The one thing I remember about Graham Beck is this winery grabbing the imagination from that moment I first saw the green-roofed cellar going-up outside Robertson three decades ago. The building’s wavey top set in the heart of the country, ogled as I raced along the R60 en route to south Cape fishing waters, was cool as hell. Even more so when I found out this winery was destined to make Cap Classique, right here in a heartland of the local co-op wine culture. What’s more, the cellar and the idea of concocting bubbly wine in the sticks belonged to an English-speaking South African called Graham Beck.
Only a maverick could pull this stunt here in the platteland. I liked it.
The cellar was built, vineyards planted, and from its first Cap Classique release in 1991, Graham Beck has never looked back. Not the winery, the brand, the wines nor Beck himself, who passed on in 2010.
Today Graham Beck is synonymous with the values and soul of Cap Classique, and in 30 years – a nanosecond in the wine world – it has become one of the Cape brands to take ownership of the category. The power of the marque, the profound yet understated elegant marketing and the brilliance of Pieter Ferreira’s wines has made Graham Beck one of the most recognised names in the South African wine space.
The reflection on Graham Beck’s achievements over the past three decades was vividly expressed by a recent opportunity to taste four wines from the stable. Led on-line by Ferreira, the creator of bubbles there from day one, the tasting showcased the stature of the wines today coming from that same Robertson cellar. As well as allowing one to gain insight into the Graham Beck team’s absolute commitment to perfection from the chalky Robertson soils, and to the marriage between natural fermentation and the human skill required to pull it all together in 750ml of bottled sparkling wonder and joy.
All four wines were vintaged Cap Classiques, things kicking off with the Graham Beck Pinot Noir Rosé 2015. Easy and undemanding, I thought, a rosé being just the right way to get things going. But wow, did this wine throw a curve-ball at that idea.
Expecting a palate-jolting bit of fruity fun, this Cap Classique turned out to be one of my favourites of the four. Some 90% Pinot Noir, the wine has a 10% Chardonnay component which works fantastically well in scalping those assertive tannins the acidic base wine tends to draw from a Pinot component during the whole-bunch pressing. The wine spent 60 months on the lees. No-one quite knows what goes on during that secondary fermentation in the bottle. But when you taste a wine like this it is evident that, with respect to Monsieur Ferreira and his wingman Pierre de Klerk, there is a higher power at work during that process.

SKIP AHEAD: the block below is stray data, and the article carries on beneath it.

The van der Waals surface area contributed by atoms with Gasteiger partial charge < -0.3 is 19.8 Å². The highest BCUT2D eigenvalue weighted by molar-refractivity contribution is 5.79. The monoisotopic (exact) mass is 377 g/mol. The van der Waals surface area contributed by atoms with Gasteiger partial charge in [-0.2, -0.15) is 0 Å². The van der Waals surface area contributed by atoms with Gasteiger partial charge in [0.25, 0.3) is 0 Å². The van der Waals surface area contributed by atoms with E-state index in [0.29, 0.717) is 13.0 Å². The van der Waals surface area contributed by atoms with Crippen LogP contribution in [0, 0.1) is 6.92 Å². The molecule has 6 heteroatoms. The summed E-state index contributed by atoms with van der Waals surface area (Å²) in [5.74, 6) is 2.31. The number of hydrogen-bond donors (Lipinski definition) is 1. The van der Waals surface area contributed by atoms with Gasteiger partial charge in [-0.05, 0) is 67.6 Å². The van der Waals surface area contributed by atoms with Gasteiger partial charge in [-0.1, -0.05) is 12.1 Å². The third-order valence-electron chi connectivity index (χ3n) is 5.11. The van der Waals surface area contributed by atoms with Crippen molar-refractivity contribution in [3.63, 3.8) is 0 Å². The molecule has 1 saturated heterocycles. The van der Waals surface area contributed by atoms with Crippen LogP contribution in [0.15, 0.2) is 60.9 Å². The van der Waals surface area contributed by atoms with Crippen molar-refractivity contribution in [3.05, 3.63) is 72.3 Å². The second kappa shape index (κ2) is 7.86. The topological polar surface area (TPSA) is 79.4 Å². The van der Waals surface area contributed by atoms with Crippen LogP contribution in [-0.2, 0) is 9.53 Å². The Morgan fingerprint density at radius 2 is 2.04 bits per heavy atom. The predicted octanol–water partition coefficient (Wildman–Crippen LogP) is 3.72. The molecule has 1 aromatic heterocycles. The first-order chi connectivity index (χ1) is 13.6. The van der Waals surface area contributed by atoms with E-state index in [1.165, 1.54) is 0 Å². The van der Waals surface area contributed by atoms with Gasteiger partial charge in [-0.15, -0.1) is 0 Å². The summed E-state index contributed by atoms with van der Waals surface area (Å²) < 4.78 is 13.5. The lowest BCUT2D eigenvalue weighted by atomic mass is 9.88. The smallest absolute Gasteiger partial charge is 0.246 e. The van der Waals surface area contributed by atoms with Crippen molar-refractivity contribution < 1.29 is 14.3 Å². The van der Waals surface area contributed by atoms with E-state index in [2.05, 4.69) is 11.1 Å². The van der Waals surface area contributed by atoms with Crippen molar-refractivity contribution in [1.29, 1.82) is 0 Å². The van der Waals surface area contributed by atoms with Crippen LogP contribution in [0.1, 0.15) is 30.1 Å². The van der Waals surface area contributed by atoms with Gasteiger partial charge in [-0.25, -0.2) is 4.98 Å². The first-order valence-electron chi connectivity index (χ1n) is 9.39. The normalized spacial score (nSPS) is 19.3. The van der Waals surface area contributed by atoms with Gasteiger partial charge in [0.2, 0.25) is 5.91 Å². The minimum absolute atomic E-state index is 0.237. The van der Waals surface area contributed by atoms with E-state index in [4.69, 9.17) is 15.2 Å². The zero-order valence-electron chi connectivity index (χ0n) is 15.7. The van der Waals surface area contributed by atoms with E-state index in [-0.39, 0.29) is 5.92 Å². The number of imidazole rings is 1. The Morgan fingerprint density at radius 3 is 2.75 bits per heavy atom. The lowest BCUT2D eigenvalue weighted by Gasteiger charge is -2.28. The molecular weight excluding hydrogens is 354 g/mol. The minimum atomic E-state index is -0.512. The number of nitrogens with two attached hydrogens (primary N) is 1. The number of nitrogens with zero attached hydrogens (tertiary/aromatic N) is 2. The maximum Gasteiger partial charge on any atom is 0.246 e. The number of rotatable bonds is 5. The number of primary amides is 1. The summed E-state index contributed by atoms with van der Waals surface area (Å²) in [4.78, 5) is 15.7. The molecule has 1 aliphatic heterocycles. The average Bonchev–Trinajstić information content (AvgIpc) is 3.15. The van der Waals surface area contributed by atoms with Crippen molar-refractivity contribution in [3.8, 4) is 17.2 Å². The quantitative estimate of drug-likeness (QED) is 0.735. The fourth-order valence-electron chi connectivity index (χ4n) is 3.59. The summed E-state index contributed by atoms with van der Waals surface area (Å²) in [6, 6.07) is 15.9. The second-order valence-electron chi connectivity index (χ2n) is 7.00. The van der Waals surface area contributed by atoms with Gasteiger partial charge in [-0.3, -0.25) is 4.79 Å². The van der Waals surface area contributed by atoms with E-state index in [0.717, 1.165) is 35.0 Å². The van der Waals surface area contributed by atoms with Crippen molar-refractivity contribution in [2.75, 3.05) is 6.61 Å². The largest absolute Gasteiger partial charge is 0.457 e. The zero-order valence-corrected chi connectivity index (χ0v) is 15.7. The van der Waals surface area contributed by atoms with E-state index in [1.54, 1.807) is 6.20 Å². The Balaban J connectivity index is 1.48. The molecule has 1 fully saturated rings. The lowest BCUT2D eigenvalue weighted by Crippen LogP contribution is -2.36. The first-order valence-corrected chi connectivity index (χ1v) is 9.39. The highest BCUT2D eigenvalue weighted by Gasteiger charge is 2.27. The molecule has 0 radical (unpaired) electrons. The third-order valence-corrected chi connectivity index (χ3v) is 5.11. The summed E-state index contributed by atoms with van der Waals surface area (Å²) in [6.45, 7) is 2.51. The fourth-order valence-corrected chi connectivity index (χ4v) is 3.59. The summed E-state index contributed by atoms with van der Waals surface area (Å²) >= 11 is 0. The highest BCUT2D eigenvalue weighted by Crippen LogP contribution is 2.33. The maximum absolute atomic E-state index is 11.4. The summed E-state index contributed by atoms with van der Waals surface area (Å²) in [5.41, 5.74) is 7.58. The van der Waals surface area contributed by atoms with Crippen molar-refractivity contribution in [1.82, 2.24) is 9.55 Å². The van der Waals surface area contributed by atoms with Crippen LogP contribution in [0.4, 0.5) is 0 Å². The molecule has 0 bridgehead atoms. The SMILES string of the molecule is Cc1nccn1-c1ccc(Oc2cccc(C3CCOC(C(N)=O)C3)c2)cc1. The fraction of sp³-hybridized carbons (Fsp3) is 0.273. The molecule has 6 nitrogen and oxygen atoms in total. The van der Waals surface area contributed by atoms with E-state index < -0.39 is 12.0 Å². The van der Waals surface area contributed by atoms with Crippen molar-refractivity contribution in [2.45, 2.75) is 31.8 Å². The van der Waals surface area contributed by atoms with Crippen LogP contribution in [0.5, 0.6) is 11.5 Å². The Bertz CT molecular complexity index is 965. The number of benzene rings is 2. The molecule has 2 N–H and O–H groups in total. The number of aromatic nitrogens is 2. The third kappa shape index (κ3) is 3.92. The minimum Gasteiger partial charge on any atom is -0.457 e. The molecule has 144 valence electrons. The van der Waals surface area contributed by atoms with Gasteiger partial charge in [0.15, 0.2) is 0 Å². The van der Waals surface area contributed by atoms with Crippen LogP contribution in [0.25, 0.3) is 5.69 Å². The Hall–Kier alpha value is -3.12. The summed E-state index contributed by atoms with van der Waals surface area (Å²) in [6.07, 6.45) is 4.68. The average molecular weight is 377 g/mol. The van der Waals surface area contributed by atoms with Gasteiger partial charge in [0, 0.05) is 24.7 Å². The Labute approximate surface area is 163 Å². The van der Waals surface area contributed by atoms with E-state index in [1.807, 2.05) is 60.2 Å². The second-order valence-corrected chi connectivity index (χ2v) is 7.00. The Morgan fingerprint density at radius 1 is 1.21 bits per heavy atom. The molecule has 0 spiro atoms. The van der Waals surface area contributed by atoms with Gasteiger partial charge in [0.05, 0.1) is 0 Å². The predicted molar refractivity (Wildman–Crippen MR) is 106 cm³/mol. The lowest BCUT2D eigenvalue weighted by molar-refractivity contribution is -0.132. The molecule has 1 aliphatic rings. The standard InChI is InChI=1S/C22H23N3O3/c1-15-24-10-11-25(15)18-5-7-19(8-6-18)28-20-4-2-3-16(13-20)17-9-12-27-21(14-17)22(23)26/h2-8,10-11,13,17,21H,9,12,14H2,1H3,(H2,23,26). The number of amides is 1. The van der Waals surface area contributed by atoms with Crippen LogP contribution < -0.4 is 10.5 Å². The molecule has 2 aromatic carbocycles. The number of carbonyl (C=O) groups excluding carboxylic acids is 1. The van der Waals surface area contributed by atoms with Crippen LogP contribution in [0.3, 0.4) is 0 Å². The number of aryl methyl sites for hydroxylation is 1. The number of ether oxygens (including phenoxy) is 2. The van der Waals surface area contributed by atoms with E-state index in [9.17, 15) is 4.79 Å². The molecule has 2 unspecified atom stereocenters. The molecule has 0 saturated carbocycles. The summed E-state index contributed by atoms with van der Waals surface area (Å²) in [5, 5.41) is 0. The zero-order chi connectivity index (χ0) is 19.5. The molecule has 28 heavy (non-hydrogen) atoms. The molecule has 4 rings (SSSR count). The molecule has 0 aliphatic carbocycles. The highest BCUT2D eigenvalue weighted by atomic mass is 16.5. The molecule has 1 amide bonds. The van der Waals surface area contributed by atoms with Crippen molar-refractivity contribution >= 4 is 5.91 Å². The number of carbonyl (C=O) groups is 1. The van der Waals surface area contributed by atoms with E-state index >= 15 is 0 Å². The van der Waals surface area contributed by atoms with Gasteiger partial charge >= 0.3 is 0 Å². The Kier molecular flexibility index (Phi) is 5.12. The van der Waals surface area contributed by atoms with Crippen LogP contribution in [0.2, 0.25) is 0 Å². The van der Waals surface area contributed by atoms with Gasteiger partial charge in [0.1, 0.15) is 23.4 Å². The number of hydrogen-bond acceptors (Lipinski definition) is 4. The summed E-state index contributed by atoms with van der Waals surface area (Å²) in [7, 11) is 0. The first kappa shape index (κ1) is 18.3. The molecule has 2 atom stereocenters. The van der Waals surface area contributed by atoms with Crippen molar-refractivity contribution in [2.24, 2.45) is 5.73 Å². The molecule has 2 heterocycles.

The Graham Beck Pinot Noir Rosé is extraordinarily perfect, as if the components had been put together by Steve Jobs and Einstein, with a bit of Elon Musk to add an untamed edgy eye seeking adventure of the other-worldly kind. The mousse is explosive and riveting. All the flavour one wants is there: berry and green apple, with mature lines of dry herb, clam brine and savoury. Once the bubbles dissipate in the mouth, the taste remains long and true, seamless and graceful and very, very impressive.
Next up was Graham Beck Blanc de Blancs 2016, this usually being my go-to Cap Classique on account of the full-blooded Chardonnay pedigree that always appeals. I was surprised, here. This vintage shows a more severely maritime dimension, of kelp and oyster-shell. Yes, the pleasurable sun-lit citrus and green pear zone remains in-tact, but tidal-pool air is evident, giving the fruit an added layer of complexity. It foamed and fizzed in the glass, and I drank it all.
The Graham Beck Brut Zero, I find, belongs in a lecture-room as well as in the glass and mouth. The lack of dosage shows the bottle-fermented sparkling wine in all its purity, which can be surprising to the uninitiated. An 85%-15% make-up between Pinot Noir and Chardonnay respectively, the glass exudes an aroma of almost pure still-wine Chardonnay. This being to the wooding of the base wine. As its name implies, Brut Zero is dry as a banker’s wedding-speech, the mousse and froth making piercing stabs of sour-apple, green plum and sour-dough crust. It is a wine that re-calibrates the senses, extremely unique and very tasty in a thrillingly mysterious way. Great to eat with.
It was a real honour to have the Cuvée Clive 2015 in the line-up, the culmination of Pieter Ferreira’s dream for Cap Classique – up until now – and simply one of the most splendid wines from South Africa.
Full-on Chardonnay, most of the fruit is from limestone-heavy Robertson soils made calcareous by the remains of a gazillion pre-historic ocean creatures that swam there before that earth bled dry. The wine gets the full Monty, selecting only the first slight pressings and the base-wine laid-down in Champagne barrels. Five years on lees, in bottle, and it all comes together very finely indeed.
Through a mouthfeel of wet silk fluttering in a storm, it is as much flavour as it is sensation. White flowers. Key Lime. Honeysuckle. Sherbet. Loquat. All this and more, sent bursting and shuddering by a blast of sparkle encapsulating a wine that is as much the product of a lust for life as it is an expression of a real world wishing to get a glimpse of the surreal.
The dream is 30, long live the dream.
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